This is a good day to ask ourselves how we are holding back, how we are pulling away, how we are shutting down or closing off. And then asking how we can open more, accept more, and say yes more. If we’re sober today, there’s no point mourning the loss of alcohol or drugs as our companion. That’s just wasting time in yesterday. If we’re drinking today, and thinking about being sober, there’s no point mourning whatever sobriety we might have had that’s gone. The story (of life) is about the edge. When we come up against it we can be seized with fear and a basic lack of trust in ourselves, god, and others.
All the way up the mountain there are edges. The one you’re looking at right now isn’t the last one you’re ever going to see, so man up! It doesn’t matter where you meet your edge, what matters is that you feel a little uncomfortable and you say yes to opening a little more, because when you feel uncomfortable, it’s an amazing opportunity to practice loving kindness (aka: humor, patience and play) for yourself. Remember, there’s no such thing as a true story. There’s only what we think we know about it all. And when we realize we’re in a place where we’re certain of what we know, that’s exactly the moment we need to push and open a little more. Holding onto anything, any belief, limits what we are able to experience in life.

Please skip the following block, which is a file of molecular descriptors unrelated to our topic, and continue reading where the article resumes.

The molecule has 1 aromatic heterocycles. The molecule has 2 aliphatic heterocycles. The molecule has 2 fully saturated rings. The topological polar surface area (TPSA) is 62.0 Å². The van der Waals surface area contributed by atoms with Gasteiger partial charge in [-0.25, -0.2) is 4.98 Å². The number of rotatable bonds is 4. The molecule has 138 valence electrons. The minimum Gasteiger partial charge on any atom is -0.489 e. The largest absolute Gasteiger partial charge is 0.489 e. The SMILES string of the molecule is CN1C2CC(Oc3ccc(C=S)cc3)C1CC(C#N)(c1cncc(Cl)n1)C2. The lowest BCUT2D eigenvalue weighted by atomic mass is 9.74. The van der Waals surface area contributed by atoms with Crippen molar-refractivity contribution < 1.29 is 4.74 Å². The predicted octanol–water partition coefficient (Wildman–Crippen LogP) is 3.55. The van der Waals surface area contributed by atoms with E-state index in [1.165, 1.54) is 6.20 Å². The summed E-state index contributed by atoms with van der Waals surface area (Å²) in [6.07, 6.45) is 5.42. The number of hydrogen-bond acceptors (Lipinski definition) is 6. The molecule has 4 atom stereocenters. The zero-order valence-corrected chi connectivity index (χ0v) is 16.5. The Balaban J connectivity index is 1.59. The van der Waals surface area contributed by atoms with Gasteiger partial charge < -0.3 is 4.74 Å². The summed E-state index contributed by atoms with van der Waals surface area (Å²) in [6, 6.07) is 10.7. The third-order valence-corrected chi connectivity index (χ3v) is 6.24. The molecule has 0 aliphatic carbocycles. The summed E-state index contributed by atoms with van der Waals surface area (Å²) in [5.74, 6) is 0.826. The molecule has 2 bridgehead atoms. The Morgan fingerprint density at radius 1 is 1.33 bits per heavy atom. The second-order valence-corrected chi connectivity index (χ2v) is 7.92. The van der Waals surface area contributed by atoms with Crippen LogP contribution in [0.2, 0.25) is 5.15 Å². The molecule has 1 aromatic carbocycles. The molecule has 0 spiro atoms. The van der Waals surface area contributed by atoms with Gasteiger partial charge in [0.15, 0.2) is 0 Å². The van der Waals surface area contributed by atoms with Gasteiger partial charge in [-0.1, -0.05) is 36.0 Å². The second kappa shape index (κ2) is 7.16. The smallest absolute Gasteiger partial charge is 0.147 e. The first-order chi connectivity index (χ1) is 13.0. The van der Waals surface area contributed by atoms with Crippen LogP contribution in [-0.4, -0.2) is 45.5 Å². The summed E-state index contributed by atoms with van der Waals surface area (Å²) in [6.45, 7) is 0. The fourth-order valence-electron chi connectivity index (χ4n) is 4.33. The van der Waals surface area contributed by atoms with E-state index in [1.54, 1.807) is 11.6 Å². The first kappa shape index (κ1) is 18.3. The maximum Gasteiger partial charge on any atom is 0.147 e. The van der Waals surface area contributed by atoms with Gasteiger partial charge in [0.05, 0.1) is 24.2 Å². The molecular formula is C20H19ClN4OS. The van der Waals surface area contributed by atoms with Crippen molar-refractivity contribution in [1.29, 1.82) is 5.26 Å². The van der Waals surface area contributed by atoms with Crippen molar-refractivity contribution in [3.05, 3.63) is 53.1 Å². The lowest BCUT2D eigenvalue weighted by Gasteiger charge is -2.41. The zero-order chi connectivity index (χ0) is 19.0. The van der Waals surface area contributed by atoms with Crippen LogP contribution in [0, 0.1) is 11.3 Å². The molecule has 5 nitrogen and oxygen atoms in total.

In her amazing book, The Wisdom of No Escape, Pema Chodron points out how Christians got all worked up over the movie The Last Temptation of Christ because it dared to suggest that Christ might not have been who people thought he was. She also notes that Muslims went wild over Salman Rushdie’s Satanic Verses. And that we see this everywhere. Buddhists killing Hindus. Jews killing Christians. Protestants killing Catholics.
We’re all guilty of thinking we know, because the truth of the matter is that we desperately want something to hold onto in a groundless world. It’s a human thing. Part of the human predicament. That’s why the edge is so important. Rather than thinking that if we get too close to another’s idea it might push us over, we should aim to be more like the birds that laugh in the windy storms of winter and let the winds toss them from here to there until they can no longer hold on–they have to let go.